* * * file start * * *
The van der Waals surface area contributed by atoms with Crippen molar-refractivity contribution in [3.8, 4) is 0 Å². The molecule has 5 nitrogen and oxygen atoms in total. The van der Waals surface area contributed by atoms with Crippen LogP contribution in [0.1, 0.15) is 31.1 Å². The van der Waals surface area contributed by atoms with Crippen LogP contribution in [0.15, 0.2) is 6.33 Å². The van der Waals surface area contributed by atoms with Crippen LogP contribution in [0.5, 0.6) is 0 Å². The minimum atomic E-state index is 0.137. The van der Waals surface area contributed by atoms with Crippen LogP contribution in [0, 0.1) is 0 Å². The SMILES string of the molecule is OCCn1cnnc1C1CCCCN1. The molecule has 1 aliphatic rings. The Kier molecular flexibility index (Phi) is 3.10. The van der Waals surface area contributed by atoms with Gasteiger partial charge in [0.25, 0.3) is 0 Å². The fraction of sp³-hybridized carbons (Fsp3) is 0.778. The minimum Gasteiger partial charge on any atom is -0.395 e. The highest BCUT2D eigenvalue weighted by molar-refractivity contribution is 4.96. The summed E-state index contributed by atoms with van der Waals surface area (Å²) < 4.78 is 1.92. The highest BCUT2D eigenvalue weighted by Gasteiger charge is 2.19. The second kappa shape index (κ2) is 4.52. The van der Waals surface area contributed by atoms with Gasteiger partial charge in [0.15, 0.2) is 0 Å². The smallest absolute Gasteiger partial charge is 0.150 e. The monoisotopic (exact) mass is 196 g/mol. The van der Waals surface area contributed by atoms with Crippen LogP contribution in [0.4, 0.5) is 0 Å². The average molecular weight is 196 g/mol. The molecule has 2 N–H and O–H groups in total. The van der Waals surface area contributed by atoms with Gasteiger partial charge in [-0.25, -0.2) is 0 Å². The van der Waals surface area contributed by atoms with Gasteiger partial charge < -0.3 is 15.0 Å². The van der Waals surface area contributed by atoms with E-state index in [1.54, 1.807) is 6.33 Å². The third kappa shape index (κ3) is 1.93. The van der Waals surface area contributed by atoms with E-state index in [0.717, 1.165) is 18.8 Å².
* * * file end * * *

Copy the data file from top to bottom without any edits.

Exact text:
The van der Waals surface area contributed by atoms with Crippen molar-refractivity contribution in [3.8, 4) is 0 Å². The molecule has 5 nitrogen and oxygen atoms in total. The van der Waals surface area contributed by atoms with Crippen LogP contribution in [0.1, 0.15) is 31.1 Å². The van der Waals surface area contributed by atoms with Crippen LogP contribution in [0.15, 0.2) is 6.33 Å². The van der Waals surface area contributed by atoms with Crippen LogP contribution in [0.5, 0.6) is 0 Å². The minimum atomic E-state index is 0.137. The van der Waals surface area contributed by atoms with Crippen LogP contribution in [0, 0.1) is 0 Å². The SMILES string of the molecule is OCCn1cnnc1C1CCCCN1. The molecule has 1 aliphatic rings. The Kier molecular flexibility index (Phi) is 3.10. The van der Waals surface area contributed by atoms with Gasteiger partial charge in [0.25, 0.3) is 0 Å². The fraction of sp³-hybridized carbons (Fsp3) is 0.778. The minimum Gasteiger partial charge on any atom is -0.395 e. The highest BCUT2D eigenvalue weighted by molar-refractivity contribution is 4.96. The summed E-state index contributed by atoms with van der Waals surface area (Å²) < 4.78 is 1.92. The highest BCUT2D eigenvalue weighted by Gasteiger charge is 2.19. The second kappa shape index (κ2) is 4.52. The van der Waals surface area contributed by atoms with Gasteiger partial charge in [0.15, 0.2) is 0 Å². The smallest absolute Gasteiger partial charge is 0.150 e. The monoisotopic (exact) mass is 196 g/mol. The van der Waals surface area contributed by atoms with Crippen LogP contribution in [0.4, 0.5) is 0 Å². The average molecular weight is 196 g/mol. The molecule has 2 N–H and O–H groups in total. The van der Waals surface area contributed by atoms with Gasteiger partial charge in [-0.25, -0.2) is 0 Å². The van der Waals surface area contributed by atoms with Gasteiger partial charge < -0.3 is 15.0 Å². The van der Waals surface area contributed by atoms with E-state index in [1.54, 1.807) is 6.33 Å². The third kappa shape index (κ3) is 1.93. The van der Waals surface area contributed by atoms with E-state index in [0.717, 1.165) is 18.8 Å².